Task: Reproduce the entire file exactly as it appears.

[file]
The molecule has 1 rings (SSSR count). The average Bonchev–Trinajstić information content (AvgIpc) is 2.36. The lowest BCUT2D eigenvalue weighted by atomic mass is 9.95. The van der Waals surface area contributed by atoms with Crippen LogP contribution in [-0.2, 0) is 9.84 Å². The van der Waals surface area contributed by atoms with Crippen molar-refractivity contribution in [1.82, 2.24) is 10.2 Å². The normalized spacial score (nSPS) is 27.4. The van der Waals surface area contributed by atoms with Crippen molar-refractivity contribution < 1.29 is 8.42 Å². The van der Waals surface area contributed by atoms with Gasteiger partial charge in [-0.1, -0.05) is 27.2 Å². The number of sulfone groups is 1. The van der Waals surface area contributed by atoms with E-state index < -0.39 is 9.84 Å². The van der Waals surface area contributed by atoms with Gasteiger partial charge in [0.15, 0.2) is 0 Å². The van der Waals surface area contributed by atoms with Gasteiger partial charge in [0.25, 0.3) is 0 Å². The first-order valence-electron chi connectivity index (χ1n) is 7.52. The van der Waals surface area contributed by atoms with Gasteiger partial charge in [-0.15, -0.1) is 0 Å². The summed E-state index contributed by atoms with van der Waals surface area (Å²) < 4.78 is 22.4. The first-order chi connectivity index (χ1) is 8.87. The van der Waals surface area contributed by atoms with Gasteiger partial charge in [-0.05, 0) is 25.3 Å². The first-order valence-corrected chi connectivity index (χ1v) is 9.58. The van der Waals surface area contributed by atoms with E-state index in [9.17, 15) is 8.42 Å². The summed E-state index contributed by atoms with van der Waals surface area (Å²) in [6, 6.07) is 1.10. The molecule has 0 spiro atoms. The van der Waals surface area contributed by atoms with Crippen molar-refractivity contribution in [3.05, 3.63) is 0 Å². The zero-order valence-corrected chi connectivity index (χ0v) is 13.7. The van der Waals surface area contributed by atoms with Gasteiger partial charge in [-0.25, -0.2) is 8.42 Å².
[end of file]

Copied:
The molecule has 1 rings (SSSR count). The average Bonchev–Trinajstić information content (AvgIpc) is 2.36. The lowest BCUT2D eigenvalue weighted by atomic mass is 9.95. The van der Waals surface area contributed by atoms with Crippen LogP contribution in [-0.2, 0) is 9.84 Å². The van der Waals surface area contributed by atoms with Crippen molar-refractivity contribution in [1.82, 2.24) is 10.2 Å². The normalized spacial score (nSPS) is 27.4. The van der Waals surface area contributed by atoms with Crippen molar-refractivity contribution < 1.29 is 8.42 Å². The van der Waals surface area contributed by atoms with Gasteiger partial charge in [-0.1, -0.05) is 27.2 Å². The number of sulfone groups is 1. The van der Waals surface area contributed by atoms with E-state index < -0.39 is 9.84 Å². The van der Waals surface area contributed by atoms with Gasteiger partial charge in [0.15, 0.2) is 0 Å². The van der Waals surface area contributed by atoms with Gasteiger partial charge in [0.25, 0.3) is 0 Å². The first-order valence-electron chi connectivity index (χ1n) is 7.52. The van der Waals surface area contributed by atoms with Gasteiger partial charge in [-0.15, -0.1) is 0 Å². The summed E-state index contributed by atoms with van der Waals surface area (Å²) < 4.78 is 22.4. The first-order chi connectivity index (χ1) is 8.87. The van der Waals surface area contributed by atoms with Gasteiger partial charge in [-0.05, 0) is 25.3 Å². The first-order valence-corrected chi connectivity index (χ1v) is 9.58. The van der Waals surface area contributed by atoms with E-state index in [9.17, 15) is 8.42 Å². The summed E-state index contributed by atoms with van der Waals surface area (Å²) in [6, 6.07) is 1.10. The molecule has 0 spiro atoms. The van der Waals surface area contributed by atoms with Crippen molar-refractivity contribution in [3.05, 3.63) is 0 Å². The zero-order valence-corrected chi connectivity index (χ0v) is 13.7. The van der Waals surface area contributed by atoms with Gasteiger partial charge in [-0.25, -0.2) is 8.42 Å².